The geography of crime and punishment in the Russian federation

Laura Piacentini, Dominique Moran, Judith Pallot

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31 Citations (Scopus)

Abstract

A UK-based team of two geographers and a criminologist presents the results of its ongoing investigation of the geography of Russia's prison system, which in 2011 is in the early stages of transition from housing inmates in communal barracks (regardless of the severity of their crimes) to one more similar to that in the United States, in which facilities are differentiated to accommodate the entire spectrum of inmates from those housed in maximum security prisons (cellblocks) to minimum security institutions ("colony settlements"). The authors seek to determine whether a Soviet-era spatial bias in the location of facilities persists in presentday Russia by comparing the location of prisons across regions with the distribution of the country's population as well as the per capita incidence of recorded crimes and serious crimes.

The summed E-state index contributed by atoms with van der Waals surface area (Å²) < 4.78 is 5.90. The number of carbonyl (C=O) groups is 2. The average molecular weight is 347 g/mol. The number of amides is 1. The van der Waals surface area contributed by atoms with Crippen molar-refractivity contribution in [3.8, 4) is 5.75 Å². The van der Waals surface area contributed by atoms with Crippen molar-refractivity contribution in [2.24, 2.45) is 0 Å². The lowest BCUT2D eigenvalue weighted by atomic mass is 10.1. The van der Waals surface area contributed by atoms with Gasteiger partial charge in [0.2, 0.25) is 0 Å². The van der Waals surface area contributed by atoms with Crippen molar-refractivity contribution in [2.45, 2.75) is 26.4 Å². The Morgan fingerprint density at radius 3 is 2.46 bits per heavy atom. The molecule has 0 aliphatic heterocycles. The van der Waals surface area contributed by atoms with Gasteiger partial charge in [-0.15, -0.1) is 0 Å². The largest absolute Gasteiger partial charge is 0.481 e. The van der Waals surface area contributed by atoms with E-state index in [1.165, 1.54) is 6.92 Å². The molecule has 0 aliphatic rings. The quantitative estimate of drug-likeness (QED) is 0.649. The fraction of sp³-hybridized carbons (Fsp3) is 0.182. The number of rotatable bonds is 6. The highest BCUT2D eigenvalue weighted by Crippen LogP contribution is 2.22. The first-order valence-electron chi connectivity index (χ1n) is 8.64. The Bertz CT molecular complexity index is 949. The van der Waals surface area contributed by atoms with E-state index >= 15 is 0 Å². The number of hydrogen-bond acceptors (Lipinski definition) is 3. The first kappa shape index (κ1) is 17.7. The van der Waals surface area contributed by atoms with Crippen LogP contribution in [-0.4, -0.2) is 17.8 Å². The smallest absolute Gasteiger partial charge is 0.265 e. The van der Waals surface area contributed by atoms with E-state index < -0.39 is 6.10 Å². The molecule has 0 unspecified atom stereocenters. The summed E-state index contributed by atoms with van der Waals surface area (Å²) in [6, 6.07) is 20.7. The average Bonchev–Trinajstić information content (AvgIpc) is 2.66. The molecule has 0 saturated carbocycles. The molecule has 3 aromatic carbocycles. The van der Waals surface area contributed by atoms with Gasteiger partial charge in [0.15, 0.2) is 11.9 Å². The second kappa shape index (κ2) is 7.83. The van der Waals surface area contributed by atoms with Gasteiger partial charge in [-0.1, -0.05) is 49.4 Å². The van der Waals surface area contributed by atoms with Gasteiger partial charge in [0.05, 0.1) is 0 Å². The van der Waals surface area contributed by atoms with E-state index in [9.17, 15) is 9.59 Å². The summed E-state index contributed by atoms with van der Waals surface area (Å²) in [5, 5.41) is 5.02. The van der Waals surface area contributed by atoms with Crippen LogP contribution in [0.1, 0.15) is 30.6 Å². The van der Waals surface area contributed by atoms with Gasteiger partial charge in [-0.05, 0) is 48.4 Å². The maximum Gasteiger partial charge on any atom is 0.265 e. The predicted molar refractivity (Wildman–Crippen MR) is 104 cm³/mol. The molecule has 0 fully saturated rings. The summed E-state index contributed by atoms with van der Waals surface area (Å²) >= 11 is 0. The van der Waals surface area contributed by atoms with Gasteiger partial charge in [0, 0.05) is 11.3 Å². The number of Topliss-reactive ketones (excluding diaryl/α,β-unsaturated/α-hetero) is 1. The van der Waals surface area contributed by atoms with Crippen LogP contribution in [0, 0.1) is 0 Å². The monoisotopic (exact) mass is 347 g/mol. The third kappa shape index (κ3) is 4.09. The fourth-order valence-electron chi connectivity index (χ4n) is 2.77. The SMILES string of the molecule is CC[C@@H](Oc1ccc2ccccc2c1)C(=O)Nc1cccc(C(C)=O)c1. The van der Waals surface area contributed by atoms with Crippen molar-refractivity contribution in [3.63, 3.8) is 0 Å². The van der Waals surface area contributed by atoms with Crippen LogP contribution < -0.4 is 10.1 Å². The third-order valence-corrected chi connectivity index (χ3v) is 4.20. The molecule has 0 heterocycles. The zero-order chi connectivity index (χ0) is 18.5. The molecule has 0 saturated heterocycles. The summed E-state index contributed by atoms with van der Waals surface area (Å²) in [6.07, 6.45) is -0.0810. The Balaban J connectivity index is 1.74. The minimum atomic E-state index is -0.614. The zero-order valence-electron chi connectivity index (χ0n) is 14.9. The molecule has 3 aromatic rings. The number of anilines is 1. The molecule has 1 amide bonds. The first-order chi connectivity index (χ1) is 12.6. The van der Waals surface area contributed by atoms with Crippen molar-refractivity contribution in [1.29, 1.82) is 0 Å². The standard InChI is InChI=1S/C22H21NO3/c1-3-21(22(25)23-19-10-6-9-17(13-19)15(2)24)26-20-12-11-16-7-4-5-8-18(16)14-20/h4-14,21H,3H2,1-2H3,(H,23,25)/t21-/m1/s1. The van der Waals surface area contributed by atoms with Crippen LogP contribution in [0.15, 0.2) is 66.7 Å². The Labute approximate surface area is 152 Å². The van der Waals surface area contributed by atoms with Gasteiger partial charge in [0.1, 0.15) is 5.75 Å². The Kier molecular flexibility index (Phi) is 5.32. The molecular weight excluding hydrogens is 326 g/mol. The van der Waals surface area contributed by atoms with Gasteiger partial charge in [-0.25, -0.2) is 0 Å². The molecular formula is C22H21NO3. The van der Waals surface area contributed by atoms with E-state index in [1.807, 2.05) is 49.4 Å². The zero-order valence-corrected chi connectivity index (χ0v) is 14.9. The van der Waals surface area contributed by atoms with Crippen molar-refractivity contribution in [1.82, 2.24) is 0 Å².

Original languageEnglish
Pages (from-to)79-104
Number of pages26
JournalEurasian Geography and Economics
Volume52
Issue number1
DOIs
Publication statusPublished - Jan 2011

Keywords

  • Russia
  • prisons
  • crime rates
  • penal colonies
  • inmates
  • Gulag
  • imprisonment

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